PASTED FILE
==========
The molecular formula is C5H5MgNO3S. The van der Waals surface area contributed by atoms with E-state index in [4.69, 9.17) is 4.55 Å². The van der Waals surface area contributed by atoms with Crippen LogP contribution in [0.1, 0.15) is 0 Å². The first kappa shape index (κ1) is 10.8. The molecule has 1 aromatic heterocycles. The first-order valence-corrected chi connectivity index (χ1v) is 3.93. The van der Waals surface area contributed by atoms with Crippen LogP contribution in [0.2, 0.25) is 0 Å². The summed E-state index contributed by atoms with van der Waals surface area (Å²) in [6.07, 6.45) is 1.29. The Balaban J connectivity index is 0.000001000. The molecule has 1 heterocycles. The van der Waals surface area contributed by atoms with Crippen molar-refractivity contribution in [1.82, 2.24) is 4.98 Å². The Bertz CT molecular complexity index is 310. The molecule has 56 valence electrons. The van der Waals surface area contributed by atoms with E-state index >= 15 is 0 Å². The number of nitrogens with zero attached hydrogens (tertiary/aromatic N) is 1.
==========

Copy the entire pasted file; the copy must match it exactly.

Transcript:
The molecular formula is C5H5MgNO3S. The van der Waals surface area contributed by atoms with E-state index in [4.69, 9.17) is 4.55 Å². The van der Waals surface area contributed by atoms with Crippen LogP contribution in [0.1, 0.15) is 0 Å². The first kappa shape index (κ1) is 10.8. The molecule has 1 aromatic heterocycles. The first-order valence-corrected chi connectivity index (χ1v) is 3.93. The van der Waals surface area contributed by atoms with Crippen LogP contribution in [0.2, 0.25) is 0 Å². The summed E-state index contributed by atoms with van der Waals surface area (Å²) in [6.07, 6.45) is 1.29. The Balaban J connectivity index is 0.000001000. The molecule has 1 heterocycles. The van der Waals surface area contributed by atoms with Crippen molar-refractivity contribution in [1.82, 2.24) is 4.98 Å². The Bertz CT molecular complexity index is 310. The molecule has 56 valence electrons. The van der Waals surface area contributed by atoms with E-state index >= 15 is 0 Å². The number of nitrogens with zero attached hydrogens (tertiary/aromatic N) is 1.